LOL - Call this syndrome the "Karen click-fest" after my wife, who is the impatient sort who will do exactly what you just described, then wonder what the heck just happened, when all those clicks come due.

Sometimes the UI gets ahead of the code.  By that, I mean that since the UI and the code are largely decoupled in my applications, the UI remains ultra-responsive, but stuff may still be happening under the hood.  If I feel that the execution time can take longer than the amount of time it would take a user to move the mouse and click a button, I will throw up a busy icon to prevent the user from clicking anything until the application is ready for input.  If the user might need to click on some kind of abort button, I have no choice but to disable all inputs individually for the duration of the long-running code, except for the "eject the warp core" button.

Bill
CLD
(Mid-Level minion.)
My support system ensures that I don't look totally incompetent.
Proud to say that I've progressed beyond knowing just enough to be dangerous. I now know enough to know that I have no clue about anything at all.
Humble author of the CLAD Nugget.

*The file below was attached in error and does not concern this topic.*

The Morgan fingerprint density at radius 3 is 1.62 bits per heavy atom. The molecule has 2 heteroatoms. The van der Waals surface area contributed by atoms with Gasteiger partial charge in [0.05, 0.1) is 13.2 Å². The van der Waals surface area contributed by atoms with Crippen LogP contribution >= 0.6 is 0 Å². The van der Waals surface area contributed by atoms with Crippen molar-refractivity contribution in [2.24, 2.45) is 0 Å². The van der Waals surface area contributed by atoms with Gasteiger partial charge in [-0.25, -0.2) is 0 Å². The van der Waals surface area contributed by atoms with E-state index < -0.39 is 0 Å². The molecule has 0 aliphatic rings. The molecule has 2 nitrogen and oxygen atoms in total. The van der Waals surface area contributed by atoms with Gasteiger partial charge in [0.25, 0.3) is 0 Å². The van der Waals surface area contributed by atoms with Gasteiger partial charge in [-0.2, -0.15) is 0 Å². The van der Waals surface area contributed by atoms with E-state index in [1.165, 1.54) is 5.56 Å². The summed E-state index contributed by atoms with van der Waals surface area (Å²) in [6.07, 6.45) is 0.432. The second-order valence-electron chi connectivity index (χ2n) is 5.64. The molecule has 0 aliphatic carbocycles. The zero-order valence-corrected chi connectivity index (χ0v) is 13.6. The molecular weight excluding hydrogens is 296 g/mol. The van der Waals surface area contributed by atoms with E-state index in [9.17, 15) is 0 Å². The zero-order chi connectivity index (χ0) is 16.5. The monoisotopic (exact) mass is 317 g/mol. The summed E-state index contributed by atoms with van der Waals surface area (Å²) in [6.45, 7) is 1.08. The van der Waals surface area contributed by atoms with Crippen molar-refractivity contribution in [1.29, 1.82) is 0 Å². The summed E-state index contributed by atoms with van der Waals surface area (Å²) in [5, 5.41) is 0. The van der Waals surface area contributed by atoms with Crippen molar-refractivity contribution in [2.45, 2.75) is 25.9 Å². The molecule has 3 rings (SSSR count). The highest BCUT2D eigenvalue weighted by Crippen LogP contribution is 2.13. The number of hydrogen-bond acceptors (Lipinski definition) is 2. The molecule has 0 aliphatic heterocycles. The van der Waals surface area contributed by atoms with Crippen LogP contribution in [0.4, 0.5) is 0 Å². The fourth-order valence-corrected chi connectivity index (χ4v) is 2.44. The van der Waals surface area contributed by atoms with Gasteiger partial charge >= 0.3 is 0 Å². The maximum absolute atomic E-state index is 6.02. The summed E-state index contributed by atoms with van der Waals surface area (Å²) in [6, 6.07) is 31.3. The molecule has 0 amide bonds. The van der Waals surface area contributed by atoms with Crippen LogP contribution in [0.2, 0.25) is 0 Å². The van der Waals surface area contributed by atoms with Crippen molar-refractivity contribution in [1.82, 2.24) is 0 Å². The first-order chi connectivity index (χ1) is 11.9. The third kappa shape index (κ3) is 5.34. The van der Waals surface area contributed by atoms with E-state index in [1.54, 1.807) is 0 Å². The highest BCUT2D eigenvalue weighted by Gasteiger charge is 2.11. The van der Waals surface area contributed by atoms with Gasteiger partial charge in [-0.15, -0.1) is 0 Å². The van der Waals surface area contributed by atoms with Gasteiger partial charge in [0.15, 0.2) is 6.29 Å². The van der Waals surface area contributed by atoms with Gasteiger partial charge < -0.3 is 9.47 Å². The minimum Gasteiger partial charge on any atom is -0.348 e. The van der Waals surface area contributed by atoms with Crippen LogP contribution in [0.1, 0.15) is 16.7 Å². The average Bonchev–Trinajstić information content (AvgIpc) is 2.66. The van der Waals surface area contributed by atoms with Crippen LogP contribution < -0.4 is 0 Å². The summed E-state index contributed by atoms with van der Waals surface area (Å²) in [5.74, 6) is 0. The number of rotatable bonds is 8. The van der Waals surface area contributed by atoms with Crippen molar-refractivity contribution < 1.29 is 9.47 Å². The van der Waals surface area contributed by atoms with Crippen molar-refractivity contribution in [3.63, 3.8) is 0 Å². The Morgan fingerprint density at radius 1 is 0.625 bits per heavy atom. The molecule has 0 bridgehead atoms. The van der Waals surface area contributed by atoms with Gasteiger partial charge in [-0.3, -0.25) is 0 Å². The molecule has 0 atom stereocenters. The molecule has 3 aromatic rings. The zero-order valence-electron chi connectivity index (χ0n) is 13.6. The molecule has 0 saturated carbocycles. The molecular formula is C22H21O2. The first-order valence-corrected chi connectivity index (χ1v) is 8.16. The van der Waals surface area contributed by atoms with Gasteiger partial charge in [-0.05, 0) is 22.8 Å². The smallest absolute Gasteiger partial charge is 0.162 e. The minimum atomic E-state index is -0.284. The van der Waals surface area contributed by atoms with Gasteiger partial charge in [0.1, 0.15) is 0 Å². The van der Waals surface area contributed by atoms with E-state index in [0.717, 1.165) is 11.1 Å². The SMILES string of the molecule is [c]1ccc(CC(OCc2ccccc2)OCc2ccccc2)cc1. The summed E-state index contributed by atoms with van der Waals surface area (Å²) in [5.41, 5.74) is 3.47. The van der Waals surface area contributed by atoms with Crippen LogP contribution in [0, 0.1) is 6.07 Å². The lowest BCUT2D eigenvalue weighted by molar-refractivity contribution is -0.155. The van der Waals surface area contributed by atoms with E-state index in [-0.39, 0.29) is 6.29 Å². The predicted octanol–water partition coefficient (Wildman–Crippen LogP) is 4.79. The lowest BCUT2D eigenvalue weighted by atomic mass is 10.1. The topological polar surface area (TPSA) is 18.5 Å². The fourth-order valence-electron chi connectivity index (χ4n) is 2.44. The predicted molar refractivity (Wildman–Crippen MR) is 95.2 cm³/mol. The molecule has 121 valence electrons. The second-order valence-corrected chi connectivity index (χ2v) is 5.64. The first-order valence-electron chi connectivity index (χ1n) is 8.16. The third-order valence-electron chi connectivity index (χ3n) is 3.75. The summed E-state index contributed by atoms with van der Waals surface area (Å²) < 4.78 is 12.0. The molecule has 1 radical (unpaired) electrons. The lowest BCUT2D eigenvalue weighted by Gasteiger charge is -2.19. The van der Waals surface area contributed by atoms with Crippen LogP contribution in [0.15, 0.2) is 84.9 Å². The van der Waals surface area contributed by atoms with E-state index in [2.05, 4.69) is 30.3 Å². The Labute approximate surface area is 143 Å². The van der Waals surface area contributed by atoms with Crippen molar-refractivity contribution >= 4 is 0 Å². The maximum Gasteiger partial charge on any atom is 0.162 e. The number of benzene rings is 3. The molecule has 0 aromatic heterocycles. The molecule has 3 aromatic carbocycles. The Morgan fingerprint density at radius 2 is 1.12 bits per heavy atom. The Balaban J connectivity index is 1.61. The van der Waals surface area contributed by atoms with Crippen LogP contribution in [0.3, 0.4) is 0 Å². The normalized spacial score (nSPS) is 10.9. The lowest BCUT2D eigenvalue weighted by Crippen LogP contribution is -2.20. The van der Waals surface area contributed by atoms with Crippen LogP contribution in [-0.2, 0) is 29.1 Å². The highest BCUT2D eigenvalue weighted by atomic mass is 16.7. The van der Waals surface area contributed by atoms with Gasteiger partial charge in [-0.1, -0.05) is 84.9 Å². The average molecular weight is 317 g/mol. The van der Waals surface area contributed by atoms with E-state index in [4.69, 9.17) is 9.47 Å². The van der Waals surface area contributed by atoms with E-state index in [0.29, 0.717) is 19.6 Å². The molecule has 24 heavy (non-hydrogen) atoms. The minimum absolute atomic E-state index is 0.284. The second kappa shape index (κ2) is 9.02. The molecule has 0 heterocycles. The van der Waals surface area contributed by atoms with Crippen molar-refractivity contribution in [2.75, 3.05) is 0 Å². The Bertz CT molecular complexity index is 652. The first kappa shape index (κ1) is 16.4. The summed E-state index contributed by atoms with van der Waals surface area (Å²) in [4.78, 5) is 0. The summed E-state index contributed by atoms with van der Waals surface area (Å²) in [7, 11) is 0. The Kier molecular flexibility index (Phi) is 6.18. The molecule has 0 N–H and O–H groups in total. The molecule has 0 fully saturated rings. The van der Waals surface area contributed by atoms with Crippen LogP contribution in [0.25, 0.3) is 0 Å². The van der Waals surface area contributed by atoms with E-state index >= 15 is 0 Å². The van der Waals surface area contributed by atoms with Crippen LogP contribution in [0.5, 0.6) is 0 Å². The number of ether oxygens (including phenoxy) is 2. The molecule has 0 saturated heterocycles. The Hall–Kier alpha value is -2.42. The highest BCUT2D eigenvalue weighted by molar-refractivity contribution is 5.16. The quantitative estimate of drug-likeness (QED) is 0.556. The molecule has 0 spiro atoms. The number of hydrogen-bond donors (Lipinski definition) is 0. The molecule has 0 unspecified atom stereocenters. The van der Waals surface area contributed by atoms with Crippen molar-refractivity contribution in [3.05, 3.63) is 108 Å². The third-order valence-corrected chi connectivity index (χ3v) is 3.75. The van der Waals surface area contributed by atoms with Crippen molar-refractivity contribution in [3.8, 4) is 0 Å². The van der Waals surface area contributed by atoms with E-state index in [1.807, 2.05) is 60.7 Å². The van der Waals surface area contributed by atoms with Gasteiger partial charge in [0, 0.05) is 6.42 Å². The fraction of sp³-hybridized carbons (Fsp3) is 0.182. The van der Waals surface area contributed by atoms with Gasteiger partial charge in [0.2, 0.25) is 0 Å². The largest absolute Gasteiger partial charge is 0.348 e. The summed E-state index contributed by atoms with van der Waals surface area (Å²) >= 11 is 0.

0 Kudos
Message 7 of 9
(1,425 Views)

billko wrote: 

If the user might need to click on some kind of abort button, I have no choice but to disable all inputs individually for the duration of the long-running code, except for the "eject the warp core" button.


I saw someone describe some time ago the idea of placing a transparent decoration over your VI to block key-presses. Perhaps you could, by combination of multiple decorations if needed, mask your buttons to disable and leave the Abort button uncovered, allowing you to only use one (or a small number) of references to property nodes rather than having to iterate through all but one control?

0 Kudos
Message 8 of 9
(1,398 Views)

@cbutcher wrote:

billko wrote: 

If the user might need to click on some kind of abort button, I have no choice but to disable all inputs individually for the duration of the long-running code, except for the "eject the warp core" button.


I saw someone describe some time ago the idea of placing a transparent decoration over your VI to block key-presses. Perhaps you could, by combination of multiple decorations if needed, mask your buttons to disable and leave the Abort button uncovered, allowing you to only use one (or a small number) of references to property nodes rather than having to iterate through all but one control?


That would be okay for most applications.  Of course the caveat would be that overlapping controls and decorations put a strain on the computer, since I don't believe that LabVIEW features accelerated graphics (although I haven't looked into NXG, which I would assume probably does, because it's the only way I can see it doing certain tricks).

Bill
CLD
(Mid-Level minion.)
My support system ensures that I don't look totally incompetent.
Proud to say that I've progressed beyond knowing just enough to be dangerous. I now know enough to know that I have no clue about anything at all.
Humble author of the CLAD Nugget.
0 Kudos
Message 9 of 9
(1,357 Views)